As the economy as a whole continues its downward trends, those of us who are disabled due to service in Iraq or other wars, getting old, workplace accidents, illness or other reasons are being hurt hard. This group of people should be a focus for all of us who struggle for social justice, as they are among the most vulnerable in our society, and should be among the prime measures for how we treat our working people.
The backlog for Social Security appeals processing has jumped from 311,000 in 2000 to over 755,000 today. People in hardship and suffering must fight for years to win any help, endure demeaning interactions with underpaid, untrained and often unsympathetic staff. Frequently, they have to hire a lawyer to guide them through the labyrinthine thicket of regulations and laws determining who can be helped and when.
In the Social Security Administration, there are currently 1,025 appeals judges, and the wait averages more than 500 days. Very few people get benefits without going through an appeals process. However, two-thirds of those who endure the appeals process are provided with benefits. This shows the wrongness of the near-automatic initial rejection of benefit requests.
Supposedly, the Social Security Administration nearly always rejects people’s benefit requests in order to prevent misuse of the program. However, Social Security Commissioner Michael J. Astrue told The New York Times in December that outright fraud is rare. The real purpose of the rejections is to prevent those who really need help from getting it in a timely way.
Each year, some 2.5 million people apply for disability benefits. Of those, two-thirds are turned down and have to appeal. However, most can’t afford a lawyer, are too ill, or for other reasons are unable to keep going with the appeal, and therefore don’t get help which they would likely be granted if they could push through the entire process. This is a heinous crime against the disabled in the United States.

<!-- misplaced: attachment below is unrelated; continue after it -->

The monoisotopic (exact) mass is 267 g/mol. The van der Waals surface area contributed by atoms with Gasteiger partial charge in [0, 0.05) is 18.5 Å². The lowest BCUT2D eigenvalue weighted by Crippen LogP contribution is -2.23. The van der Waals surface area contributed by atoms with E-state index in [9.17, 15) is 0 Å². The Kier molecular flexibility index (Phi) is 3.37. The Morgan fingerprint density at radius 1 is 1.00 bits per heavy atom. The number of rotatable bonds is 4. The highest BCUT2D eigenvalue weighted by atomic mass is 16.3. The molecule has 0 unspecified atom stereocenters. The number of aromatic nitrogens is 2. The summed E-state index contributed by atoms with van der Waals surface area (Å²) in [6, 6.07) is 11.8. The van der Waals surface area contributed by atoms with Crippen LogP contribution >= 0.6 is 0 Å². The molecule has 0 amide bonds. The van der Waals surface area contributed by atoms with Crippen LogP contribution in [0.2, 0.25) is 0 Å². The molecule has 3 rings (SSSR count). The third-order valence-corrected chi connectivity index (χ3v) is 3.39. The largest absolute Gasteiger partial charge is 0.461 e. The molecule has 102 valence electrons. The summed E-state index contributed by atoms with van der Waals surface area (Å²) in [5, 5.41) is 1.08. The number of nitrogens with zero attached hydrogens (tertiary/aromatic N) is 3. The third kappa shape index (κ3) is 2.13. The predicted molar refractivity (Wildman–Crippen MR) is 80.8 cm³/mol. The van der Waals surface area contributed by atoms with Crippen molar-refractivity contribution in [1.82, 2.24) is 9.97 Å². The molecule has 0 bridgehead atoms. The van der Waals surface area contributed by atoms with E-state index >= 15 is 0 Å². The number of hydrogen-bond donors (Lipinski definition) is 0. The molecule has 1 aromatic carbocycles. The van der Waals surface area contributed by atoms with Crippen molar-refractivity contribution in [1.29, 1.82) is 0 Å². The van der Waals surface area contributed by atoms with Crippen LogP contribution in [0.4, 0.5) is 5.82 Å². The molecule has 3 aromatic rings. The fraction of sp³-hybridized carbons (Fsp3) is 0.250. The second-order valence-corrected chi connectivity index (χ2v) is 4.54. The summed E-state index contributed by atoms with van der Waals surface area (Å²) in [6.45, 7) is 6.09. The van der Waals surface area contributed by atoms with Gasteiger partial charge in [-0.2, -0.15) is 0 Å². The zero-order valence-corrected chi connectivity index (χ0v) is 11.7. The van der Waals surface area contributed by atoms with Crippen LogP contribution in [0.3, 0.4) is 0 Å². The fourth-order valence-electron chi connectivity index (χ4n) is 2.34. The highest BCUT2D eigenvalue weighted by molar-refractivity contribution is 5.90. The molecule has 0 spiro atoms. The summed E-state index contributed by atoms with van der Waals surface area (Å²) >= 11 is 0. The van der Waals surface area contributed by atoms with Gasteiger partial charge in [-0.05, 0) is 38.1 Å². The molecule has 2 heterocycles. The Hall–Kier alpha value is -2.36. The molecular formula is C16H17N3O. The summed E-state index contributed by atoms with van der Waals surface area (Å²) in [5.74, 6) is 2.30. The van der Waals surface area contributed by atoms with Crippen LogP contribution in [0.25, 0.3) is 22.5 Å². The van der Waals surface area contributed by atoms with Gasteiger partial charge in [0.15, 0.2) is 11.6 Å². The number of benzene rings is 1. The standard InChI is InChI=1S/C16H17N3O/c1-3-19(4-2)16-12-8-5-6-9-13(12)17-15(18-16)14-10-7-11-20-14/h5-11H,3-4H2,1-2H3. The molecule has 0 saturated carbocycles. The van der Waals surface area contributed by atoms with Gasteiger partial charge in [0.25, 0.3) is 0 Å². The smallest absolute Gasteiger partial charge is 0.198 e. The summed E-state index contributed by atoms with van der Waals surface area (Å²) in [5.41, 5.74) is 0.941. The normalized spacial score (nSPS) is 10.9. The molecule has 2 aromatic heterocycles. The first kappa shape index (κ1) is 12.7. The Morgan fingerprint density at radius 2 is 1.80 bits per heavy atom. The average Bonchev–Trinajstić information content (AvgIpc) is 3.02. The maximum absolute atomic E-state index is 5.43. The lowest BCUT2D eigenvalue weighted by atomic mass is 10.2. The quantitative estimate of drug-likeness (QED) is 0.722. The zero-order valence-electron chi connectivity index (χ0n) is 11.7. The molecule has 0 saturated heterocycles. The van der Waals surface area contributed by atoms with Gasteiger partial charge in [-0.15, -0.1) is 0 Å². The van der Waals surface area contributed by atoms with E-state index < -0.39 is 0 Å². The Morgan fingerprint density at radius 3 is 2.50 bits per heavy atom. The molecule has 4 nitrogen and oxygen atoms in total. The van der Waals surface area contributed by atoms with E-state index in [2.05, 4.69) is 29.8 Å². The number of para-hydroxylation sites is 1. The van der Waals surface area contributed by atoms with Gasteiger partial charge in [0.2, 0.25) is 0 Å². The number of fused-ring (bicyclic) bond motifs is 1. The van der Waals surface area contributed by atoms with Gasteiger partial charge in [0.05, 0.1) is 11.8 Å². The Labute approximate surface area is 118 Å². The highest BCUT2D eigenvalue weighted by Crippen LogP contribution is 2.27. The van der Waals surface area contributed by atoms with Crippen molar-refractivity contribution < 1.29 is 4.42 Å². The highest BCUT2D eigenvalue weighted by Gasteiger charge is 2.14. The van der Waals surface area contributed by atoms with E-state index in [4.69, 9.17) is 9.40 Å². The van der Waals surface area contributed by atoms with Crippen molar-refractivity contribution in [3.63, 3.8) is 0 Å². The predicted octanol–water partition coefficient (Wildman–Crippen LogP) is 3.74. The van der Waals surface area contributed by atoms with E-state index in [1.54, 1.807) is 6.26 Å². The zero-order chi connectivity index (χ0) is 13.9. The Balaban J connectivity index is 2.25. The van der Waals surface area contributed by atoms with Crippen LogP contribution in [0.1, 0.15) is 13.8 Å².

There are other ways of denying people benefits. For example, changing the definition of a disability can be an effective way to drop people off the rolls or prevent them from being found eligible. People who are hard of hearing face this issue in some states where, to save money on hearing aids under various programs, the level of hearing loss has been raised, leaving people on their own to somehow come up with the thousands of dollars that might be required to meet their needs.
Other initiatives include outsourcing program counselors who determine who is eligible and what services may be needed, cutting back staff and enlarging caseloads, or implementing ‘efficiencies’ by selecting a single service vendor (the government usually hires businesses to provide services rather than providing them directly). When that happens, many small vendors that provided local services go out of business, and services often become less accessible as disabled or differently-abled folks must travel further to receive services, to be considered for eligibility, or to go through administrative processes such as appeals.
As the disabled struggle to get help, many find themselves losing their homes and getting into state-(under)funded programs for the indigent, which do not provide them with the services they need to maintain their health or prevent further deterioration. Many lose their homes while waiting for their Social Security appeals to be heard, while others simply die. Those who live can end up on state (rather than the federal) assistance programs that provide much less than what is required to survive.
George Bush vetoed a much-needed $275 million increase for the Social Security Administration, calling the spending ‘profligate.’ This from the president who spends billions weekly in a war for oil in Iraq.
Finally, the rising cost of health care impacts everyone with disabilities, as it does all working people. However, the needs of people with disabilities are for ongoing and expensive care that will be impossible to provide without social supports.
That’s a compelling reason to support HR 676 — the Health Care for All bill — and demand that your representatives support and expand funding for the Social Security Administration. We can’t fund the war and meet our needs at home without mortgaging our children’s and grandchildren’s futures. Therefore, it’s essential also to demand an end to the Iraq war today, and bring the troops and contractors home to union jobs.